With the possibility of a recession on the minds of executives across industries, Ad Age was eager to hear what the current economic climate means for their marketing plans. At the Association of National Advertisers’ Masters of Marketing conference in Orlando, Ad Age spoke with the chief marketing officers of Clorox and Bank of America to hear whether the current economic climate has them making changes to their approaches and budgets. And we hear from Fiat Chrysler's CMO on the merits of skipping the pricey Super Bowl commercial plan and opting to run a longer commercial online.
Watch the video above for more, or read on below for a deeper dive into each brand's story.
Clorox CMO Stacy Grier prepares for emotional year as election looms
Clorox Co. Chief Marketing Officer Stacey Grier can’t predict whether a recession is coming but she knows a presidential election is afoot, and that has her getting ready for a change in tone for advertising.
“From a creative standpoint, we’re going to have to be particularly sensitive to emotion,” Grier told Ad Age on the sidelines of the ANA Masters of Marketing conference in Orlando this month. “It is a raw, emotional time for people. And as we lean more into emotion as advertisers, we have to take more responsibility to do that carefully. I think we’re going to want to look at what unites people, the very basic human emotions that bring people together, at a time when people might be pulled apart.”
Grier noted off camera that the election also will reshape the media market. Even if most TV media around the race gets bought in spot markets targeting battleground states, she expects the growing focus by candidates on digital and social media will drive up costs there, which will force Clorox brands to adapt.
Fiat Chrysler CMO Olivier Francois on his music strategy, Super Bowl approach and agency relations
Fiat Chrysler Automobiles' Chief Marketing Officer Olivier Francois is so obsessed with getting the automaker’s vehicles in music videos that he has a special arrangement with the nation’s largest record labels. The deals, codified in contracts, give him first dibs on putting an FCA brand in music videos whenever the need arises for a vehicle.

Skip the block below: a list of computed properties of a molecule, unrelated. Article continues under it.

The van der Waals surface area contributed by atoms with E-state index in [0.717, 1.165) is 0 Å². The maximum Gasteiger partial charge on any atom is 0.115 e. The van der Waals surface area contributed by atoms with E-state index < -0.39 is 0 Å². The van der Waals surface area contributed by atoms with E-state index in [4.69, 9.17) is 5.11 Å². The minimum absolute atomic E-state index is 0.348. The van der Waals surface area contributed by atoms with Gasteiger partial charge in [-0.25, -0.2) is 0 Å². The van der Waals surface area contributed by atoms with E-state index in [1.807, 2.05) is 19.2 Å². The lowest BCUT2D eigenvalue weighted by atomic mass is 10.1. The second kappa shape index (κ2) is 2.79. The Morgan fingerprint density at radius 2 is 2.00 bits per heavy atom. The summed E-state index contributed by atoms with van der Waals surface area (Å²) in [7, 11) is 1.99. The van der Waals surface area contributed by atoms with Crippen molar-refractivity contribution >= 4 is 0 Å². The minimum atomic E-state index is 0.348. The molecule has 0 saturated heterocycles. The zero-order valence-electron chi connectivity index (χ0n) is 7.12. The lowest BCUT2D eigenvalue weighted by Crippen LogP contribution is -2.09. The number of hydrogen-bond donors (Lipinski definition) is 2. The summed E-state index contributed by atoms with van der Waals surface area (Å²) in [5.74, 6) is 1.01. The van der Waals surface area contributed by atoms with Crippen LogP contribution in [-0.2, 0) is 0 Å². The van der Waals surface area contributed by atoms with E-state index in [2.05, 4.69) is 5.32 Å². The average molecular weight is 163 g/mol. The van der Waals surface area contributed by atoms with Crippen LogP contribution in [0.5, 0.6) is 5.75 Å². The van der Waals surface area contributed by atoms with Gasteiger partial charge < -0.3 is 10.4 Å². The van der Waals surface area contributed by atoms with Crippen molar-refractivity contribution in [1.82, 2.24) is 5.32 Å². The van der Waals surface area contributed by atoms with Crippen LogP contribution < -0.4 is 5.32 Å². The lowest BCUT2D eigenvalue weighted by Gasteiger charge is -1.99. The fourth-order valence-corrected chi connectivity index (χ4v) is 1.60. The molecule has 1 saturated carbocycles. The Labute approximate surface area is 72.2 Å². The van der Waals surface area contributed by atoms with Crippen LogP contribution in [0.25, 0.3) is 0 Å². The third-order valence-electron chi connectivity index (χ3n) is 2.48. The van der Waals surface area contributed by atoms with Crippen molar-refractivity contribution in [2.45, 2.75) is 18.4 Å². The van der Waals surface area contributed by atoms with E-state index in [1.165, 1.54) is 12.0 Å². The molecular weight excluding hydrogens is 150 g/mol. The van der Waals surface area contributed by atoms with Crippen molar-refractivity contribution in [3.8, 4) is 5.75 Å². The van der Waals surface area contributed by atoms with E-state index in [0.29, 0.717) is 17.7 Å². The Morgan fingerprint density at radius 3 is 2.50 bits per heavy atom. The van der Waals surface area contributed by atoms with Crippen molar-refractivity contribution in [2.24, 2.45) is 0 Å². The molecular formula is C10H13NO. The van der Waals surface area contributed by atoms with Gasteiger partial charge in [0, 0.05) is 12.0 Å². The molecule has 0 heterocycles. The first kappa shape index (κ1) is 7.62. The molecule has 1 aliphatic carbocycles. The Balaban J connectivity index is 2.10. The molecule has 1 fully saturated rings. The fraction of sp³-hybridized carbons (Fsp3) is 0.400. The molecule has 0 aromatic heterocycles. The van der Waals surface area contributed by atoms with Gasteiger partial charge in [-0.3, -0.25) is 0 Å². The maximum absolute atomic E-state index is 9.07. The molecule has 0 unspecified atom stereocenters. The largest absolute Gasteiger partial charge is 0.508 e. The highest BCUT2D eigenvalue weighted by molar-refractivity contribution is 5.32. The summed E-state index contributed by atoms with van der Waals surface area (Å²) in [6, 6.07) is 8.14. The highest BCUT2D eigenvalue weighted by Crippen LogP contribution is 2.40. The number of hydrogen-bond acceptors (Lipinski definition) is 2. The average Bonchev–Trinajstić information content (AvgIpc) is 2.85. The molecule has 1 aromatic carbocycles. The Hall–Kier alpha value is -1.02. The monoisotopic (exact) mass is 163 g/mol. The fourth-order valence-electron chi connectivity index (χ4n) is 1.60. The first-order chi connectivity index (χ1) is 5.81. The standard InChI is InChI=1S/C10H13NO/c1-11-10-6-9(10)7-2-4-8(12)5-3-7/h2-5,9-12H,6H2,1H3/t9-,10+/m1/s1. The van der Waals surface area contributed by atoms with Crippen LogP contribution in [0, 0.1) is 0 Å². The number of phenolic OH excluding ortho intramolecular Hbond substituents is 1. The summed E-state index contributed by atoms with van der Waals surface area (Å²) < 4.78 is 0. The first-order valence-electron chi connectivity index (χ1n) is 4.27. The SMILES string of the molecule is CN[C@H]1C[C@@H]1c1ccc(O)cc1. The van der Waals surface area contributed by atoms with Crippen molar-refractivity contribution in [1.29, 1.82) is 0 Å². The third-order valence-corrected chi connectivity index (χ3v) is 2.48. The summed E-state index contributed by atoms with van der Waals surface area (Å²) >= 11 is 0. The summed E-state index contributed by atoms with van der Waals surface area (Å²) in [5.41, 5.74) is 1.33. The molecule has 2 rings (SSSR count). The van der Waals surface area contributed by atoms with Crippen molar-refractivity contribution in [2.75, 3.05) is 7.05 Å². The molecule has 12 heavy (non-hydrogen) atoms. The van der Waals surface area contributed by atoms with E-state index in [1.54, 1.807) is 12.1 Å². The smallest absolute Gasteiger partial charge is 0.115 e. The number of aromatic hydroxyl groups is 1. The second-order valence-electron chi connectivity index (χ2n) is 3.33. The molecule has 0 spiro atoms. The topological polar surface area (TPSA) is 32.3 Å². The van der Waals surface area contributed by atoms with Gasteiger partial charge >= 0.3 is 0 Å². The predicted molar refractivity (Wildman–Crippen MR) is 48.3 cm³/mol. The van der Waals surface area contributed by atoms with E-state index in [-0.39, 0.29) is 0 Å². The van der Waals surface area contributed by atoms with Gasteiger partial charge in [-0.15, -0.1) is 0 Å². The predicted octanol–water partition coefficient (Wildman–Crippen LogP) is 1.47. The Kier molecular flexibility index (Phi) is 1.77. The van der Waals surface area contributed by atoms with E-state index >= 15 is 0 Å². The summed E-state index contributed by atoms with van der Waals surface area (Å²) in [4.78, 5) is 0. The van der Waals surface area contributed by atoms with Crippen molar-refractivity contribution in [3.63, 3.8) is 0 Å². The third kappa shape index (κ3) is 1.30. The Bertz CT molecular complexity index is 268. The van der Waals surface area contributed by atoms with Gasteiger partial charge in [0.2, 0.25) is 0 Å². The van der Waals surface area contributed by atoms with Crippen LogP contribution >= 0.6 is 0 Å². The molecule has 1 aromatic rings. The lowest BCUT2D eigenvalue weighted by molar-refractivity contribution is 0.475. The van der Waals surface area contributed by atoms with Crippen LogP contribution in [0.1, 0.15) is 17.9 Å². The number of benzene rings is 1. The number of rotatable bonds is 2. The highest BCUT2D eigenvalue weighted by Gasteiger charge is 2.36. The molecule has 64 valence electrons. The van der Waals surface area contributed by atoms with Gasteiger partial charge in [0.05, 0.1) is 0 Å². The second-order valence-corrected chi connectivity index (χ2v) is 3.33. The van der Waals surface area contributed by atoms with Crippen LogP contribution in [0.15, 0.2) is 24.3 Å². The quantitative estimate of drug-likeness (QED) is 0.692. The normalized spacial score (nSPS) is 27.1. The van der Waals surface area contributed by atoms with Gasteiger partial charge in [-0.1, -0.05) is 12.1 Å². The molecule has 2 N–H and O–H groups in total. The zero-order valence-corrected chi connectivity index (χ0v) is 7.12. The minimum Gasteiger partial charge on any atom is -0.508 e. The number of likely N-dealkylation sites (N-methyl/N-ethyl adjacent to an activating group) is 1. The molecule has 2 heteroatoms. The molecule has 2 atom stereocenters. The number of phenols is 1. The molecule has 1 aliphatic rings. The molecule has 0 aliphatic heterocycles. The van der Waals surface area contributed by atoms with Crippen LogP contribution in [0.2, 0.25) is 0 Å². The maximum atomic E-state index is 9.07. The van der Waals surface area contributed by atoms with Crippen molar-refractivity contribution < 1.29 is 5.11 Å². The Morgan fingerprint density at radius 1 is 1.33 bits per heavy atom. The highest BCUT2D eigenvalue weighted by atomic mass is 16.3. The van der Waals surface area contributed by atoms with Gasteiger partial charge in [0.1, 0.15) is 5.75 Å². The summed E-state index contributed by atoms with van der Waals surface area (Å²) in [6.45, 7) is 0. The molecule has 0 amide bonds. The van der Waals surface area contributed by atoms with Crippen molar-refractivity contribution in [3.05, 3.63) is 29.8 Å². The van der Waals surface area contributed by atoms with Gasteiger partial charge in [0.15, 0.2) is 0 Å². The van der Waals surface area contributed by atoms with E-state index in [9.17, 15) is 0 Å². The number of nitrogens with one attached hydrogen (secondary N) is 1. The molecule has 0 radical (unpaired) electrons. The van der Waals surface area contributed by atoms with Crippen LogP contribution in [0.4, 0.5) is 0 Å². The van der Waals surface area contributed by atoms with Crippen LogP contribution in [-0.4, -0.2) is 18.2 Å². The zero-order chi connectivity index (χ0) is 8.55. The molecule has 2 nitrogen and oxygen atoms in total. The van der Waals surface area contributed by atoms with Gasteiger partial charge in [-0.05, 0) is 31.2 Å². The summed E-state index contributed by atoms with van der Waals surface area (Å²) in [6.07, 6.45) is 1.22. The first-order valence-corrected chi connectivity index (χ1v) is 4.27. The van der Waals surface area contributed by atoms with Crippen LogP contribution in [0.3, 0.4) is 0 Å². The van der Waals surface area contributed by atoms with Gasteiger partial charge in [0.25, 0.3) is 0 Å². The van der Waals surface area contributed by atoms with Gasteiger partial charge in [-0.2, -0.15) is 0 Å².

“When there is a car, call me,” Francois said, succinctly describing the deals during an interview on the sidelines of the ANA Masters of Marketing conference in Orlando. In exchange for the placements, Fiat Chrysler often chips in to help cover music video production costs.
In the video interview above, Francois dishes on what he looks for when connecting a Fiat Chrysler brand—which includes Jeep, Fiat and Ram—to songs and bands. He also talks about the automaker’s decision last year to sit out the Super Bowl for the first time since 2009. And he gets into the company’s ad agency strategy, which often leads to multiple shops working on the same brand at once.
Bank of America's Meredith Verdone on making brands more human
For all the talk about technology and data, there has been a lot of chatter at the ANA Masters of Marketing about having heart. “The whole notion of humanity is a big theme,” says Meredith Verdone, chief marketing officer of Bank of America. “Are you making your tech more human, or do you have humanity? We are building brands and brands are very emotional things. At the end of the day you have to connect rationally, but also in the heart.”
And the heart for BofA she said, is enabling consumers to live better financial lives "through the power of every connection." In her stage talk, Verdone said that, before CEO Brian Moynihan came on board in 2010, the bank’s mission was to be the most-admired brand. “But there is no customer in that,” she said. So the bank pivoted to put the consumer first. “We are not the center of their life,” she said. “Consumers don’t go around talking about how much they love their bank.”